All combat jobs opened to women; congressman blasts administration’s political agenda

Rep. Duncan Hunter (R-Calif.), a member of the Armed Services Committee and Marine Corps veteran, blasted the Pentagon's decision to open combat jobs to women. Photo Credit: Public domain photo

“​There will be no exceptions.” Those were Defense Secretary Ash Carter’s exact words today when he stood alone in the Pentagon briefing room to make his long-awaited announcement.

All U.S. military combat jobs, including infantry units, will be open to women beginning next year, Carter announced today.

Gen. Joseph Dunford, chairman of the Joint Chiefs of Staff was not in the room at the time, Carter said, because the decision to open all jobs to women was his. In his former position as Marine Corps Commandant, Dunford had requested to keep 48,779 slots open to men only.

A controversial study done by the Marine Corps recently showed that infantry units with women performed worse than all-male ones. Carter acknowledged that the Marines asked for some exceptions, but to that he responded: “We are a joint force.”

Rep. Duncan Hunter (R-Calif.), immediately blasted the Pentagon’s decision, according to USA Today.  A member of the Armed Services Committee and Marine Corps veteran, Hunter said the move was “politically motivated” and would “erode the ability of the military to fight.”

Rep. Hunter added:  “What is it going to do to our ability to be lethal at the small-unit level? It degrades that ability.”

Medal of Honor recipient, Dakota Meyer, also voiced his concerns about the Pentagon’s decision. Meyer, a Marine vet who served in Afghanistan, said the decision was based on a “political push and not a realistic thought-out study.”

Members of Congress who support the decision say this will make the U.S. military forces more combat-effective, as integrated units are able to take advantage of the very best talent available, with no restrictions.

Almost three years ago, then-Secretary Leon Panetta announced he was lifting the two-decade ban that prevented women from most combat jobs. According to Pentagon records, since the start of the wars in Afghanistan and Iraq, more than 280,000 women have served in those combat zones.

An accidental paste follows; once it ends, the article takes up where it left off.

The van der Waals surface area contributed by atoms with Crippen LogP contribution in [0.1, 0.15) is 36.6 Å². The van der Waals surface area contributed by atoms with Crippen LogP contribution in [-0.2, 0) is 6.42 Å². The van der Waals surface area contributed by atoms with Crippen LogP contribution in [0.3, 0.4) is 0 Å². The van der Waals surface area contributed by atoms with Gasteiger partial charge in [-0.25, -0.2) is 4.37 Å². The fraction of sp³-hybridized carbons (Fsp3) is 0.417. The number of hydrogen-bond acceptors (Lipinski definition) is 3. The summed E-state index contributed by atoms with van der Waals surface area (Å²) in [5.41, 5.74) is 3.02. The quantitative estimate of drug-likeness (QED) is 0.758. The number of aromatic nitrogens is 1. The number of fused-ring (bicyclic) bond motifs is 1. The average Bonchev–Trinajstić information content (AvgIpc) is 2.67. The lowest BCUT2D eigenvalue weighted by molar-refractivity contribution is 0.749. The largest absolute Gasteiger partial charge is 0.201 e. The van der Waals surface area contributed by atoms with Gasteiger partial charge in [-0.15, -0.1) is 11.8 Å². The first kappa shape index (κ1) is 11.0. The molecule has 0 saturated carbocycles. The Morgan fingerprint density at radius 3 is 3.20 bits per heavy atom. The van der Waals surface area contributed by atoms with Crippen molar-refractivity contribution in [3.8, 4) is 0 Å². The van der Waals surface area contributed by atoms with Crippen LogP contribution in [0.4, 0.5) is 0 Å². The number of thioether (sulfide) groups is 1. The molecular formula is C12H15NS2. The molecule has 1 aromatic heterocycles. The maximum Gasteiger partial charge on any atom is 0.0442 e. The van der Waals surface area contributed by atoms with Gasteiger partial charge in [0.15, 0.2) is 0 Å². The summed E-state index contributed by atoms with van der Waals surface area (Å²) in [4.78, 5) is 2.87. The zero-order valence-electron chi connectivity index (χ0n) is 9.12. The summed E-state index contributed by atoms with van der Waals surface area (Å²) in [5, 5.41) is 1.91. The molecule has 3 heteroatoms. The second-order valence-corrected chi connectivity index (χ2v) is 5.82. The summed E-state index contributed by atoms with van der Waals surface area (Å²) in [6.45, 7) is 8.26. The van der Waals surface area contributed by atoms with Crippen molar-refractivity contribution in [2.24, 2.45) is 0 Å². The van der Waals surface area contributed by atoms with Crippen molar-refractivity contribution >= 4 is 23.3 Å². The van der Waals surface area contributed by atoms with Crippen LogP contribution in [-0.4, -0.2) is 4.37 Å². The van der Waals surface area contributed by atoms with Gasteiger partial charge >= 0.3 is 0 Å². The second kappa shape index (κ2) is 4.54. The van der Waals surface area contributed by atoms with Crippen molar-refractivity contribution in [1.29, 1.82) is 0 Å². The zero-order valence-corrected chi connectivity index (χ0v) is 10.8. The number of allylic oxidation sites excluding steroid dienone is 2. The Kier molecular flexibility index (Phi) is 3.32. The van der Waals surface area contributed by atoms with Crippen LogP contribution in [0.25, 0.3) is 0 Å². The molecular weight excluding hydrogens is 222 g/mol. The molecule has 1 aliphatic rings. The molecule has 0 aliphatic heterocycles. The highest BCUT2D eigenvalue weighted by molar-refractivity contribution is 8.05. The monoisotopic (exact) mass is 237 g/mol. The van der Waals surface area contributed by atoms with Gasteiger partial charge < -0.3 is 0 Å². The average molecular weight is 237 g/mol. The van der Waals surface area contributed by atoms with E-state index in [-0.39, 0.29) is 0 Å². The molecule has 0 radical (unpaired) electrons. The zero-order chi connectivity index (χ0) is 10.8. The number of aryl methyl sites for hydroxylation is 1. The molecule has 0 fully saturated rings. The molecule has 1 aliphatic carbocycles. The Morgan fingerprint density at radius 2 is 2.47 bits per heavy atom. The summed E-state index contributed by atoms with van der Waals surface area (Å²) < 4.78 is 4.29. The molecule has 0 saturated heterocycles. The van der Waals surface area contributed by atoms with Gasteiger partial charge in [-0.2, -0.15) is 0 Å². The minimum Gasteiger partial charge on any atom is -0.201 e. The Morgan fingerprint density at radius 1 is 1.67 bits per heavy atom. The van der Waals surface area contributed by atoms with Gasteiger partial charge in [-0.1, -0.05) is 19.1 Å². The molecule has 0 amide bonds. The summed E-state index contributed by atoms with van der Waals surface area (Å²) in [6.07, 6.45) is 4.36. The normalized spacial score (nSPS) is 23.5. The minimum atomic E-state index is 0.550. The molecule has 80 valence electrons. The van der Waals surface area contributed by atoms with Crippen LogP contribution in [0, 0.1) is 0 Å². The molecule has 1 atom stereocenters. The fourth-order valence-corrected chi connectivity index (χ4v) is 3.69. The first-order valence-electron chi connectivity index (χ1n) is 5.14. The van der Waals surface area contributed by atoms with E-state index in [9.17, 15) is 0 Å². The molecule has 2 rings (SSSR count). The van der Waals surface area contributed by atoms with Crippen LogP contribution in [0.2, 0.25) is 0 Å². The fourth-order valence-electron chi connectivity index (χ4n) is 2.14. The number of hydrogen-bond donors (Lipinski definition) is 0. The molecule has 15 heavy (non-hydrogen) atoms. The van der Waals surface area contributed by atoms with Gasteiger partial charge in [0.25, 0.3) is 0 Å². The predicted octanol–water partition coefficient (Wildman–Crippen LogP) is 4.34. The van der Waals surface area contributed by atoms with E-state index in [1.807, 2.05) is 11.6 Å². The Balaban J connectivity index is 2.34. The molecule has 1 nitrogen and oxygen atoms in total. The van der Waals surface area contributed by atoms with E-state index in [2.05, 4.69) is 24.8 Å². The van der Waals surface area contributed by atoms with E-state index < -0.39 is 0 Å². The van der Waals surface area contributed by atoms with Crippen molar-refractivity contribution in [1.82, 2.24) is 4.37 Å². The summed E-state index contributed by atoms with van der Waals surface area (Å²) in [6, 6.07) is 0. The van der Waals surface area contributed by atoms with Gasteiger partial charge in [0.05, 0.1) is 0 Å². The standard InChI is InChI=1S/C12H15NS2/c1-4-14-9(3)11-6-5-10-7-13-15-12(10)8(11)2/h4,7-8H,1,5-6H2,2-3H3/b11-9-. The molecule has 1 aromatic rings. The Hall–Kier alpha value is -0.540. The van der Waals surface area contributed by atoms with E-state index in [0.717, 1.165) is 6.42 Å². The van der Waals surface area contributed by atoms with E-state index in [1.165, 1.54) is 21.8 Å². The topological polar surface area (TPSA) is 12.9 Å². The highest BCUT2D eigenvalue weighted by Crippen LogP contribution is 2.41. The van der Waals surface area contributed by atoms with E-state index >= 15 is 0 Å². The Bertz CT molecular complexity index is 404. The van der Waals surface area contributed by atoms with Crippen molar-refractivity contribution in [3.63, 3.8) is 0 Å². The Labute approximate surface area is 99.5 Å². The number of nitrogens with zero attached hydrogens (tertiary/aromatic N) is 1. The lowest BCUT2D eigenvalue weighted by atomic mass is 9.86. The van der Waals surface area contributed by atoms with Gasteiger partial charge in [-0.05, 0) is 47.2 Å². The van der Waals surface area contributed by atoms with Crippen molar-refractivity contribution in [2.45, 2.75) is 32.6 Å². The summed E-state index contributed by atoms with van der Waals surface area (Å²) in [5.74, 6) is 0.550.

There are 213,600 male-only jobs in the military, in 52 specialties. Though most infantry units in the Army and Marine Corps have been closed to women, many fields have been opening up to them in the last year, including the Army’s elite Ranger school.

The armed services had been given a Dec. 31 deadline to allow women into all of its units. Sen. John McCain, chairman of the Armed Services Committee, said Congress will use the 30 days to “review the implications of Carter’s decision.”

“The Congress has an essential constitutional role to make rules for the government and regulation of our nation’s armed forces,” he said.

The services have until April 1st to accommodate women in all roles.

Carter was overwhelmingly approved for the top job at the DOD earlier this year despite never serving in uniform . The Defense Secretary is a Yale graduate and trained physicist, who was born into a military family.

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  • Michele graduated with a B.S. in Telecommunication from the University of Florida’s College of Journalism and Communications. She has spent numerous years working in the news industry in south Florida, including many positions ranging from being a news writer at WSVN, the Fox affiliate in Miami to being an associate news producer at WPLG-TV, the ABC affiliate in Miami. Michele has also worked in Public Relations and Marketing.

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